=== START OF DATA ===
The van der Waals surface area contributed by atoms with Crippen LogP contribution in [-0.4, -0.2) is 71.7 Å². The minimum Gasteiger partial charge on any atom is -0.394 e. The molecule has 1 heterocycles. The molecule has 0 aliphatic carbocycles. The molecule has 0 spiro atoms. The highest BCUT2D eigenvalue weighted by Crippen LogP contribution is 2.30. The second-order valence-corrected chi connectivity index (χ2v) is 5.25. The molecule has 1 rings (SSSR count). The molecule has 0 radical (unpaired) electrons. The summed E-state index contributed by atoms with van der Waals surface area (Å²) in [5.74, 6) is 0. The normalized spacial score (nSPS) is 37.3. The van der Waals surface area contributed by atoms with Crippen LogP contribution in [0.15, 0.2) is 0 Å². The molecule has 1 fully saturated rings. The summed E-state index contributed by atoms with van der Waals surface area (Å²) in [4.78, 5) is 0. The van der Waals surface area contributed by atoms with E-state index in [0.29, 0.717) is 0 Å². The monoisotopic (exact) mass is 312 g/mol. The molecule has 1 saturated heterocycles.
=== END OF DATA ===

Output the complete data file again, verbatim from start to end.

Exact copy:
The van der Waals surface area contributed by atoms with Crippen LogP contribution in [-0.4, -0.2) is 71.7 Å². The minimum Gasteiger partial charge on any atom is -0.394 e. The molecule has 1 heterocycles. The molecule has 0 aliphatic carbocycles. The molecule has 0 spiro atoms. The highest BCUT2D eigenvalue weighted by Crippen LogP contribution is 2.30. The second-order valence-corrected chi connectivity index (χ2v) is 5.25. The molecule has 1 rings (SSSR count). The molecule has 0 radical (unpaired) electrons. The summed E-state index contributed by atoms with van der Waals surface area (Å²) in [5.74, 6) is 0. The normalized spacial score (nSPS) is 37.3. The van der Waals surface area contributed by atoms with Crippen LogP contribution in [0.15, 0.2) is 0 Å². The molecule has 1 fully saturated rings. The summed E-state index contributed by atoms with van der Waals surface area (Å²) in [4.78, 5) is 0. The van der Waals surface area contributed by atoms with E-state index in [0.29, 0.717) is 0 Å². The monoisotopic (exact) mass is 312 g/mol. The molecule has 1 saturated heterocycles.